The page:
6. There will be massive economic disruption in Afghanistan very very soon. The whole place was running on American taxpayer money (and smaller contributions from the EU and others). Even though the think-tankers will try their level best to keep the manna flowing, it is not likely to reach even a tenth of the levels achieved in the corrupt war years. Neither China nor Russia believe in throwing money into tar pits. So who will pay? The afghan people will pay, by moving abroad (mostly to Pakistan and Iran, luckier ones further West), by living on less, by selling what drugs they can (though most of that profit goes to middlemen and smugglers, not to the growers). Pakistan will pay what it can, which is not a lot. There is no way there can be a sudden turnaround and prosperity and mining contracts raining down on Kabul. None.
  7. But can there be a longer term recovery? Can China do what the USA could not? build a viable Afghan state? I doubt it. I doubt that they will even try. At best, they will give some money to Pakistan to have a go, but it will not be American level cash, it will be strictly “cash on delivery”. Can Pakistan deliver them a functioning Afghanistan? Our entire past record suggests we cannot. For the sake of the Afghan people, I hope I am wrong.
  8. India mostly gets to sit tight and hope that their “balakot deterrence” still holds after Pakistan has so decisively defeated the great Satan. It could. We will see. Mostly, I think India comes out of this relatively OK. Their main issue is whether this will embolden Pakistan to restart the kashmir Jihad. It may. It may not.
  9. Major Amin has also raised another interesting question: this one for Pakistani think tankers who think they have won some grand victory by defeating the USA. His thought is “what if our boys actually succeed”?  ie what if the Taliban.  actually stabilize their government and become a viable state? The think tankers in Pakistan maybe missing the possibility that these “grains of sand” (the Afghans) could come together to form a solid mass at some point. And at that point, they will start thinking about strategic depth in Pakistan. After all, if Islamic zeal is what gave them victory, then why not export that zeal to Pakistan? and who better to do it than Afghans? I believe the crucial point here is that Pakistanis (especially our Punjabi and Mohajir elites) have this misconception that just because they (through no great gifts of their own) are inheritors of the Sikh conquests and the administrative machinery and mercenary army of the Raj, they are somehow eternally meant to lord it over the Afghans. This is NOT how any Afghan (Leftist, Rightist, whatever) sees themselves. They are down and out right now because the Sikhs drove them out of the trans-Indus districts and the British created a modernish state in the region that is much more sophisticated and capable than the Afghan state (which was not very advanced to begin with, and whatever it was, we managed to utterly destroy in the first CIA Jihad in the 1980s). But this is not some sort of eternal historic truth. A truly stable Afghanistan will want those districts back and will export true Islam to Pakistan as the means with which to get their way. The current arrangement, with Pakistani officers issuing (or at least, trying to issue) orders to Afghans is only because the Taliban lack many things that only a modernish state can supply and we are that supplier. Let them get settled in, and they will start to look East. We cannot afford to let them win in the way Sethi sahib thinks we want (and hope to).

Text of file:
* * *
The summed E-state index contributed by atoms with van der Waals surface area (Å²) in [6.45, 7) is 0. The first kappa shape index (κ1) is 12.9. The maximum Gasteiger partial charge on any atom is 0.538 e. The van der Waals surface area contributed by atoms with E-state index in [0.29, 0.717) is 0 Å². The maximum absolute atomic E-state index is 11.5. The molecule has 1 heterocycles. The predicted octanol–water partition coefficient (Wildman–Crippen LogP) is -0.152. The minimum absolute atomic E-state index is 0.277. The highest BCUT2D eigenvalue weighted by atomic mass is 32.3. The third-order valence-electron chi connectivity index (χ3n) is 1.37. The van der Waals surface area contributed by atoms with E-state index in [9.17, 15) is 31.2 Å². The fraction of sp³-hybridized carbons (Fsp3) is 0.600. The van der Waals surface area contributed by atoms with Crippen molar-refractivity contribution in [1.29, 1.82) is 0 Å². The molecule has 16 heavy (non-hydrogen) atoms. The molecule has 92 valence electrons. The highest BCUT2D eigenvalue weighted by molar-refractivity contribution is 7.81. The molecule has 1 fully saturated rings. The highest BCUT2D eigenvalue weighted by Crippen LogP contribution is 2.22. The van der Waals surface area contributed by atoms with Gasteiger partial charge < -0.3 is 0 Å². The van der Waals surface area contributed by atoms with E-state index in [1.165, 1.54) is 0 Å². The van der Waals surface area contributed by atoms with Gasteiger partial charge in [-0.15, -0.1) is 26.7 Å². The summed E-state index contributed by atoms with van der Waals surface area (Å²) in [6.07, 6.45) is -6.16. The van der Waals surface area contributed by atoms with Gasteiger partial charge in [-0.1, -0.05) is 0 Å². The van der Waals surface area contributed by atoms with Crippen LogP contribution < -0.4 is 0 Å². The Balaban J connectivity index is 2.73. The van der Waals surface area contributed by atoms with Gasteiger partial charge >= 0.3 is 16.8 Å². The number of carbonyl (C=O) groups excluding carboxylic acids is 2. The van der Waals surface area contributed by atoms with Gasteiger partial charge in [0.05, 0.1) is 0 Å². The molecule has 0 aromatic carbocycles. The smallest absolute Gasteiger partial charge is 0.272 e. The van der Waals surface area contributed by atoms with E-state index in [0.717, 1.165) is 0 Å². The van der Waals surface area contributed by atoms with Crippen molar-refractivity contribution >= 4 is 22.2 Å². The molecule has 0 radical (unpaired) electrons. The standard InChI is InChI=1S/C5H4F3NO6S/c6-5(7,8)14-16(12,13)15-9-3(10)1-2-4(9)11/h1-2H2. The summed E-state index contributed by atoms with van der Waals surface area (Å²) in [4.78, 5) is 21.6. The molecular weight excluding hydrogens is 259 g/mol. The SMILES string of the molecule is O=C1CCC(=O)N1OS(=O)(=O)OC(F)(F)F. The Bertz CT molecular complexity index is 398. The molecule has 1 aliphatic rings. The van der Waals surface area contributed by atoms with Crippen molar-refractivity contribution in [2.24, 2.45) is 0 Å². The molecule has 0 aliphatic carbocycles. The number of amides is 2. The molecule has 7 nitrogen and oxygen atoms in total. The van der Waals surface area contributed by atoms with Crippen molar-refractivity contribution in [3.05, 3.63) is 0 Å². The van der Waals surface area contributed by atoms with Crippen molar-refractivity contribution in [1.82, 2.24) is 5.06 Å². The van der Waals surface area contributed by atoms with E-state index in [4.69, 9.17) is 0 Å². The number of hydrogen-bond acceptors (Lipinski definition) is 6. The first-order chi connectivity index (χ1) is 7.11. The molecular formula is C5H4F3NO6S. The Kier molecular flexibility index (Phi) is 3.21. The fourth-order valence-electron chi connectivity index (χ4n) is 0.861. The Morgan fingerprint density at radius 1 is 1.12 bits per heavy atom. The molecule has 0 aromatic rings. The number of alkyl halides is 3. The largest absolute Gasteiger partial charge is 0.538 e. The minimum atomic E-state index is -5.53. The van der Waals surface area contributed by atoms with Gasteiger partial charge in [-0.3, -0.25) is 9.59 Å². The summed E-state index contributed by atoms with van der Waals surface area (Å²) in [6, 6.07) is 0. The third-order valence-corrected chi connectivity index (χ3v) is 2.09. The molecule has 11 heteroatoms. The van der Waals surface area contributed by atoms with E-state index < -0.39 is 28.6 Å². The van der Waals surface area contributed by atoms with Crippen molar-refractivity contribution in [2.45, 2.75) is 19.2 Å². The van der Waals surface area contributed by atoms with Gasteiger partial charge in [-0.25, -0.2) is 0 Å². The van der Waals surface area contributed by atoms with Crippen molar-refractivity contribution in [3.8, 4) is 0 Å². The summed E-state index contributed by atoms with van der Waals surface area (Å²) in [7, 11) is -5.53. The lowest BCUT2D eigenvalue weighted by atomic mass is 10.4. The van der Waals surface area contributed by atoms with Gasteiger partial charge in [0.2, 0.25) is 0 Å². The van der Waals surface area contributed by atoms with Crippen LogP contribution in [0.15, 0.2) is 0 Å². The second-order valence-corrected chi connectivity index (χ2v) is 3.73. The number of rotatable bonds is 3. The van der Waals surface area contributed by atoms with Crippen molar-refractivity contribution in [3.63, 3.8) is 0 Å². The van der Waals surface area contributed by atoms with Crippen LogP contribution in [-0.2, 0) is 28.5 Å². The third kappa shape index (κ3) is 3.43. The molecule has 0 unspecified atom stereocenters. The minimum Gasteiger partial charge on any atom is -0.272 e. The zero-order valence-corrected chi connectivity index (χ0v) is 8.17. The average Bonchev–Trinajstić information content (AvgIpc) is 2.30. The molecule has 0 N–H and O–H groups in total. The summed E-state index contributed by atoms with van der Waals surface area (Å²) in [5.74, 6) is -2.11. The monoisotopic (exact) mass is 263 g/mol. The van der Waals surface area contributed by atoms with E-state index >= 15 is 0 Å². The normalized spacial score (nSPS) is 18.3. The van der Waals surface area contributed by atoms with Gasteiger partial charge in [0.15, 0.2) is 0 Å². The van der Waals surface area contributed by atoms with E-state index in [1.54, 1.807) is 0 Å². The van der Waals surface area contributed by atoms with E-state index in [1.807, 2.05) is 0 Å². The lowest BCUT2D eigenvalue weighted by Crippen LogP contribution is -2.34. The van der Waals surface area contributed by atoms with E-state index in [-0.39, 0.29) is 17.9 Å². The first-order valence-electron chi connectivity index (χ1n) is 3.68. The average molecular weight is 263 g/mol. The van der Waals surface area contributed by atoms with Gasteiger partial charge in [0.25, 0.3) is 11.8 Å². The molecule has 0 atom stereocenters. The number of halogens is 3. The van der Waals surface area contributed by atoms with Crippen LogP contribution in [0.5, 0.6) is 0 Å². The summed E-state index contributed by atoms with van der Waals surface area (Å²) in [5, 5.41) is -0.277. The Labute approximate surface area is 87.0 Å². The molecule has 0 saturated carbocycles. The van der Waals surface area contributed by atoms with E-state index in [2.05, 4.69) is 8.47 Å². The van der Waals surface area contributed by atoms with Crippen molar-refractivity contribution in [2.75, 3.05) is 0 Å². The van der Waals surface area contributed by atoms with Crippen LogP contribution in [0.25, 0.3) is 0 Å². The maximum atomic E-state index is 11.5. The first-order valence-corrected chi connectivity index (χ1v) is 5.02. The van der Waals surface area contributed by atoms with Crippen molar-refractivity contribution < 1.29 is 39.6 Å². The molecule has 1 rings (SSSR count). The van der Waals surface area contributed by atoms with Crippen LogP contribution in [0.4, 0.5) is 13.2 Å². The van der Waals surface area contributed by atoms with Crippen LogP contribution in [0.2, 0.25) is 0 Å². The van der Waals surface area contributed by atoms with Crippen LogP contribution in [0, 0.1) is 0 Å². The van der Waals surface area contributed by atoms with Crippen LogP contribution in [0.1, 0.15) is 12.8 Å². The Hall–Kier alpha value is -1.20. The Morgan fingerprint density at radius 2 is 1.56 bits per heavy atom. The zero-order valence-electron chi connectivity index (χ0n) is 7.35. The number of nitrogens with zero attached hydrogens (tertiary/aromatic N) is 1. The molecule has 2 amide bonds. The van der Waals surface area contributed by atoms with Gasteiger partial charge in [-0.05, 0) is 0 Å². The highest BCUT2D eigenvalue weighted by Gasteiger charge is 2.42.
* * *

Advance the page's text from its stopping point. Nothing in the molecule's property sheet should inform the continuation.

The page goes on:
10. From the last post: Some people have asked if this was not inevitable. I think it was not. I think there was a slim chance in 2002 to make it work. But it involved two very difficult (but doable) things; 1. A more competent American occupation and transition. and 2. Pakistan decisively switching sides and abandoning Jihad in Kashmir and Afghanistan (since the one is our justification for the second, both had to go). 1 in retrospect seems near impossible. 2 may have been more doable than 1,  So putting the primary blame on Pakistan may be a bit unfair now. (Until a week ago, I might have blamed Pakistan first; though i saw the American effort as hugely corruption ridden and frequently incompetent, even I had not idea HOW incompetent it was. THAT effort was never going to succeed. Though it did not have to end in giving the country to the Taliban. It could still have ended with the US leaving a pro-US govt behind, who would likely have held on to some areas if given some money and support. Anyway, after what we have seen of american incompetence and cynical abandonment of friends, I think 1 (US incompetence and strategic and tactical blindness) is the more important reason this failed. Without Pakistan the Taliban could not have retaken the country. Without US incompetence, neither could have won their respective victories.